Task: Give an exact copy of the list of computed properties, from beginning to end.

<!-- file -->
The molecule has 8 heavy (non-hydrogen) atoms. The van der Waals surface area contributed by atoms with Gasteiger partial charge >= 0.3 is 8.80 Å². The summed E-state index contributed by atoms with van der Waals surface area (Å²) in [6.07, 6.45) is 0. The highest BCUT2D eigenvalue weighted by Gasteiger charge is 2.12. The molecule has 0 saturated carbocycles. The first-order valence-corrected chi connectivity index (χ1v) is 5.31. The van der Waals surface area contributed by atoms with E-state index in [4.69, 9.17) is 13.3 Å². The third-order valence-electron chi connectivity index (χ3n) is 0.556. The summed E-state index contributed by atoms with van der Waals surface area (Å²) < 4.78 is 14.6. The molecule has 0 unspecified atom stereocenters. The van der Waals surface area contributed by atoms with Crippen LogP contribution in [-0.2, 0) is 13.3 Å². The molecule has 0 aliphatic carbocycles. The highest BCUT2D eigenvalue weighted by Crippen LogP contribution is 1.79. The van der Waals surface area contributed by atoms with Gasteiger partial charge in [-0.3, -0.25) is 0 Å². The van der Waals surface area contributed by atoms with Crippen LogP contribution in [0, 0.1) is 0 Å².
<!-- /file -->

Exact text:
The molecule has 8 heavy (non-hydrogen) atoms. The van der Waals surface area contributed by atoms with Gasteiger partial charge >= 0.3 is 8.80 Å². The summed E-state index contributed by atoms with van der Waals surface area (Å²) in [6.07, 6.45) is 0. The highest BCUT2D eigenvalue weighted by Gasteiger charge is 2.12. The molecule has 0 saturated carbocycles. The first-order valence-corrected chi connectivity index (χ1v) is 5.31. The van der Waals surface area contributed by atoms with E-state index in [4.69, 9.17) is 13.3 Å². The third-order valence-electron chi connectivity index (χ3n) is 0.556. The summed E-state index contributed by atoms with van der Waals surface area (Å²) < 4.78 is 14.6. The molecule has 0 unspecified atom stereocenters. The van der Waals surface area contributed by atoms with Crippen LogP contribution in [-0.2, 0) is 13.3 Å². The molecule has 0 aliphatic carbocycles. The highest BCUT2D eigenvalue weighted by Crippen LogP contribution is 1.79. The van der Waals surface area contributed by atoms with Gasteiger partial charge in [-0.3, -0.25) is 0 Å². The van der Waals surface area contributed by atoms with Crippen LogP contribution in [0, 0.1) is 0 Å².